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March 2, 2021

ALP leadership in the spotlight at Writers’ Fest

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Former Labor MP and journalist Maxine McKew.

Another tumultuous week in the circus that is Australian politics and the Byron Bay Writers’ Festival is poised to analyse much of the action.

From August 2 to 4, a posse of political journalists will gather in the main marquees of the Byron Bay Writers’ Festival and conversations will be intense. Said Festival director Jeni Caffin: ‘The Byron Bay Writers’ Festival deals as much in the real issues of the day as it does in the realm of imagination. Mind you, it would be hard to imagine the events that have transpired in our nation’s capital. Maybe in a David Baldacci thriller, but this is a case of fact trumping fiction.’

The keynote conversation of the Festival takes place Friday August 2, when Kerry O’Brien sits down with Simon Crean. ‘This was always going to be a fascinating conversation, but the stakes are suddenly much higher,’ said Caffin. The inside story continues to unfold when Kerry’s next conversational partner, Maxine McKew, discusses her extraordinarily frank account of party warfare in Tales from the Political Trenches. After winning a spectacular victory against John Howard in 2007, McKew was one of the bleeding casualties of the doomed 2010 election campaign, after which Labor was forced into minority government.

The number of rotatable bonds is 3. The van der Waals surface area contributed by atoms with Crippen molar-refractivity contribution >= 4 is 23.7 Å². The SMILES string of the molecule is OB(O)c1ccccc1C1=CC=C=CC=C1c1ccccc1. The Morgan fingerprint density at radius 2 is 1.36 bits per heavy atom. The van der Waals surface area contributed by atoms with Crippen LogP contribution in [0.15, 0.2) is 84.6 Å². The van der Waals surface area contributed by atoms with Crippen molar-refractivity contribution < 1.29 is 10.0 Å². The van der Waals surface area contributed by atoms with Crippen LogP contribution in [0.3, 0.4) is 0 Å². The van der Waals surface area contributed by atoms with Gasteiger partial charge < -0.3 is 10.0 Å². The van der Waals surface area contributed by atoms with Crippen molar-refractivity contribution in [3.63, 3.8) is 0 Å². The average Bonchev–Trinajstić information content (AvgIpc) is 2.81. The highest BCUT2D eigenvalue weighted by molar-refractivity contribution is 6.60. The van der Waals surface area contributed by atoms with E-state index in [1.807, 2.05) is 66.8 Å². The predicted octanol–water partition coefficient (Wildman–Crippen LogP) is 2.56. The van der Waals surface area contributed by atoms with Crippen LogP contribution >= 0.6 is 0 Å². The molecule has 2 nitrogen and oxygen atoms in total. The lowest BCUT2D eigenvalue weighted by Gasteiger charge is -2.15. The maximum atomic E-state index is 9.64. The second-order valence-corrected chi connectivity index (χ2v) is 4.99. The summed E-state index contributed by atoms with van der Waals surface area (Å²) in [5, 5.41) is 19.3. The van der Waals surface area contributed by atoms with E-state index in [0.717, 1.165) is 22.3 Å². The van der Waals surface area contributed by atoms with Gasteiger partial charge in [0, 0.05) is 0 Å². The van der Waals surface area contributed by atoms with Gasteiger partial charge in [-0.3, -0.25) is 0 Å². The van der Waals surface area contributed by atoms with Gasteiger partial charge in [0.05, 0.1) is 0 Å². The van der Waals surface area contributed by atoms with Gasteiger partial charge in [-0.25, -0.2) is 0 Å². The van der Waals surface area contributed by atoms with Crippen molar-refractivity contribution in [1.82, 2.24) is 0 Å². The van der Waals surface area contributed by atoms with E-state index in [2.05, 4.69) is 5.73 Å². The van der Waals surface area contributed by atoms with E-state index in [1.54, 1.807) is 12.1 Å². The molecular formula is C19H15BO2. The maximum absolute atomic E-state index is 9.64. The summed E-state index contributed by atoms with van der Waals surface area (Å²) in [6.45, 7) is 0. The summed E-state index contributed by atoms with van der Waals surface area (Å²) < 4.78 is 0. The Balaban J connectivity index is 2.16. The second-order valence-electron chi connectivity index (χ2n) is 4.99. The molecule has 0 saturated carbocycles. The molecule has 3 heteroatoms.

The back cover blurb on McKew’s take-no-prisoners book asks ‘What the hell happened?’, and this forms the subject of a blockbuster panel on Saturday August 3, when Kevin Rudd’s former speech writer James Button joins respected veteran journalist Craig McGregor, Maxine McKew and Canberra correspondent and Insiders regular Karen Middleton to dissect Labor’s descent into the badlands. Mungo MacCallum will chair: expect dissent, debate and drama aplenty.

Moving away from politics, the book provoking controversy and furore across media is Anne Summers’s The Misogyny Factor. Dr Summers has worked as a senior bureaucrat and political advisor, and in 2012 gave two landmark speeches about women in Australia, attracting more than 120,000 visits to her website. She is formidable, outspoken and on the money, dismissing the idea that we should celebrate progress for women, as opposed to outright success. In conversation with journalist George Megalogenis, Anne Summers will show us what success will look like. A Friday marquee session.

Journeying to the Festival from mid-west USA is former CIA agent Glenn Carle. His book The Interrogator is a memoir to stop you in your tracks!

After decades as a CIA operative, Carle was suddenly recruited to the position of interrogator and commissioned to interview, and break, a man suspected of being Osama Bin Laden’s banker.

Despite Carle realising quickly that this was a false assumption and the man, who had been kidnapped, rendered and tortured, being nowhere near the upper echelons of Al Qaeda, the CIA persisted with the operation and removed Carle from the case. Listen to him in conversation with former Sydney Writers’ Festival director Chip Rolley, and in what promises to be a devastating pairing with the former commander of the Australian forces in Afghanistan, John Cantwell, whose Exit Wounds is reviewed on this page.

Find them all in the marquee program of the Byron Bay Writers’ Festival 2013. Tickets at www.byronbaywritersfestival.com or 6685 5115.

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